When certain emotions tend to upset us in life people automatically want to get rid of those emotion. This is because these emotions cause immense pain. There are two ways generally to deal with upsetting emotions one is to deal with them and other is to avoid them. Since we all are short of emotional management training therefore avoidance is apparently easy. By this people think that these emotions will no longer hurt them. On the contrary, these emotions become even worse and avoidance cause dysfuctionality in life. There are typically five ways how people avoid painful feelings. Each type of avoidance is explained separately below. In real life, however, people often attempt to reduce painful emotions using two or three types of avoidance simultaneously.
- Situational avoidance. This is the most common type of avoidance. With situational avoidance, you stay away from people, places, things, or activities that tend to trigger emotional distress. For instance, you might avoid crowds or large parties. Or you may try not to make eye contact with people or avoid situations in which you have to interact socially with strangers. Or maybe you avoid certain animals, such as snakes or spiders, or certain activities, like public speaking or changing clothes in a locker room.
- Cognitive avoidance. This type of avoidance is strictly in your mind. You avoid certain distressing thoughts or memories by consciously suppressing them and actually saying to yourself “Don’t think about that. Just don’t go there.” You push unwanted mental images away; sometimes cognitive avoidance takes the form of worry and rumination. You might handle your anxiety about the future and various risks in the hope that constant vigilance will somehow prevent anything bad from happening. Another cognitive avoidance tactic is replacing distressing thoughts or memories with other mental content. You might fill your mind with distracting fantasies or repeat mental rituals, such as saying certain good luck phrases over and over in your mind. Sometimes ritualized prayers or affirmations serve a similar purpose, with the repeated words and phrases drowning out memories or thoughts that bother you.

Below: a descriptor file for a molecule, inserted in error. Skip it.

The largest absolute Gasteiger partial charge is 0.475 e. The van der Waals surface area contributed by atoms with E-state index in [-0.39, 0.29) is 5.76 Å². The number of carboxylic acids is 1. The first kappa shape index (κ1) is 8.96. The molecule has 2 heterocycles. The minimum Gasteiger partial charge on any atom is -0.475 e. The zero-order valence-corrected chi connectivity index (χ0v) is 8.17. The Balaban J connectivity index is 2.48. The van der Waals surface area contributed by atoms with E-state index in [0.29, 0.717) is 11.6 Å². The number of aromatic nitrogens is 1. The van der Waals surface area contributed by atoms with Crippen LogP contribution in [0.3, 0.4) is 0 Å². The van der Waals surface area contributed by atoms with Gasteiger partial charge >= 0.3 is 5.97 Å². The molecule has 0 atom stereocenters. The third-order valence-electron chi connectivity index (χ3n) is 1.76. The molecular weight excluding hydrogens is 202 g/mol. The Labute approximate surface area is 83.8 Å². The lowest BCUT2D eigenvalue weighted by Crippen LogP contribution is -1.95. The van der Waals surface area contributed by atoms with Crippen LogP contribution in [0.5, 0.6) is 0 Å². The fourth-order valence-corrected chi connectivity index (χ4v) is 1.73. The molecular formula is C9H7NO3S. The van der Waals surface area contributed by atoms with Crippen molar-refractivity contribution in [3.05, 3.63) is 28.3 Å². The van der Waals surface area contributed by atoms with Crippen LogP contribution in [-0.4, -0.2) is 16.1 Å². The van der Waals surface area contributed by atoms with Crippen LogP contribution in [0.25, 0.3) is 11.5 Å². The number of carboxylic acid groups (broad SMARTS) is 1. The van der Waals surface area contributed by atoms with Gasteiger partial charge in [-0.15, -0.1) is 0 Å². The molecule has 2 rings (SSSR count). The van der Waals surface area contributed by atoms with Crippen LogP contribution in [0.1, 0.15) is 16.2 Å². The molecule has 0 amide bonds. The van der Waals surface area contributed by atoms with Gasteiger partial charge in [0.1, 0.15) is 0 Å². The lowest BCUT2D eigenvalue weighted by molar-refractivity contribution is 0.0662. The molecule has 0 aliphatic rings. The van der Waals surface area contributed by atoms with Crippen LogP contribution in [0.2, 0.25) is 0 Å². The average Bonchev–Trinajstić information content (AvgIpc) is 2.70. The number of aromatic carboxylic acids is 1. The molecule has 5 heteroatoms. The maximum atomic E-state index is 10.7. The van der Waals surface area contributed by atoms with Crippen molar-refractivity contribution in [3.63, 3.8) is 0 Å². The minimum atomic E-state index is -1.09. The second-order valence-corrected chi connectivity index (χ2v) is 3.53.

- Protective avoidance. With this strategy, you attempt to avoid risk and danger through excessive safety behaviors, such as checking locks, light switches, gas stoves, and so on, or by carrying certain objects with you that you rely on excessively for their protective qualities, such as lucky charms, a cell phone to call for help, mace, a whistle, or antianxiety medication. Protective avoidance can take the form of compulsive cleaning, hand washing, or wearing gloves to the bathroom. Perfectionism and over preparation for classes or work can also be a form of protective avoidance. Conversely, you might try to avoid risk by procrastinating and putting off a feared task or event.
- Somatic avoidance. With somatic avoidance, you try not to experience internal sensations associated with emotional distress, such as feeling hot, being out of breath, or getting fatigued or exhausted. You might even avoid normally pleasant sensations, such as sexual arousal or excitement about an upcoming event, because they feel similar to being anxious.
- Substitution avoidance. This form of avoidance involves replacing or drowning out a distressing emotion with another feeling. For example, you might replace anxiety with a stronger emotion that’s more tolerable for you, such as anger. Bingeing on food, alcohol, or drugs is a popular way of distracting from and covering up painful emotions. Cultivating an overall feeling of numbness can serve the same purpose. And some people turn to the excitement of gambling, risky behavior, video games as a way of replacing or covering painful feelings they want to avoid.